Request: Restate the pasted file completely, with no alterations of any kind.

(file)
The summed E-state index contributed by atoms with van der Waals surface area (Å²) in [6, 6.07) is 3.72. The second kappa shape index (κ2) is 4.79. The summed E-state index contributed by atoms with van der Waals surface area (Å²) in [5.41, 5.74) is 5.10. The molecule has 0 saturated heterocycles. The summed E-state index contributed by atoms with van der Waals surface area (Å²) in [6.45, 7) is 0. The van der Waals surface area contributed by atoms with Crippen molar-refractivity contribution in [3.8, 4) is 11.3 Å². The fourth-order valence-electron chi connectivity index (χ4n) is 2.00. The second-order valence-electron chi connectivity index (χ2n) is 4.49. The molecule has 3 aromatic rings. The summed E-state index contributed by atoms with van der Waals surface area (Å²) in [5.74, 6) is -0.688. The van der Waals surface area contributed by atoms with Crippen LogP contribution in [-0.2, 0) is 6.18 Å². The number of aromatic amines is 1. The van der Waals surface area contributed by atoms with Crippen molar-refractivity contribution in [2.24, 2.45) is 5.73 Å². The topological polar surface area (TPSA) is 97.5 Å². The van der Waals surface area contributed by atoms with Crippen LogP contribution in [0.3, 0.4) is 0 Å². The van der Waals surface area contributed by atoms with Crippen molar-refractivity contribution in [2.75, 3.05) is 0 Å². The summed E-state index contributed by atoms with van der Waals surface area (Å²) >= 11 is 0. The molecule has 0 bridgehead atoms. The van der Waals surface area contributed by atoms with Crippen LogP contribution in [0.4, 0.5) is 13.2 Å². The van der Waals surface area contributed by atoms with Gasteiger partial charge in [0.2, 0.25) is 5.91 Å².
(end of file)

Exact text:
The summed E-state index contributed by atoms with van der Waals surface area (Å²) in [6, 6.07) is 3.72. The second kappa shape index (κ2) is 4.79. The summed E-state index contributed by atoms with van der Waals surface area (Å²) in [5.41, 5.74) is 5.10. The molecule has 0 saturated heterocycles. The summed E-state index contributed by atoms with van der Waals surface area (Å²) in [6.45, 7) is 0. The van der Waals surface area contributed by atoms with Crippen molar-refractivity contribution in [3.8, 4) is 11.3 Å². The fourth-order valence-electron chi connectivity index (χ4n) is 2.00. The second-order valence-electron chi connectivity index (χ2n) is 4.49. The molecule has 3 aromatic rings. The summed E-state index contributed by atoms with van der Waals surface area (Å²) in [5.74, 6) is -0.688. The van der Waals surface area contributed by atoms with Crippen LogP contribution in [-0.2, 0) is 6.18 Å². The number of aromatic amines is 1. The van der Waals surface area contributed by atoms with Crippen molar-refractivity contribution in [2.24, 2.45) is 5.73 Å². The topological polar surface area (TPSA) is 97.5 Å². The van der Waals surface area contributed by atoms with Crippen LogP contribution in [0.3, 0.4) is 0 Å². The van der Waals surface area contributed by atoms with Crippen molar-refractivity contribution in [2.75, 3.05) is 0 Å². The summed E-state index contributed by atoms with van der Waals surface area (Å²) >= 11 is 0. The molecule has 0 bridgehead atoms. The van der Waals surface area contributed by atoms with Crippen LogP contribution in [0.4, 0.5) is 13.2 Å². The van der Waals surface area contributed by atoms with Gasteiger partial charge in [0.2, 0.25) is 5.91 Å².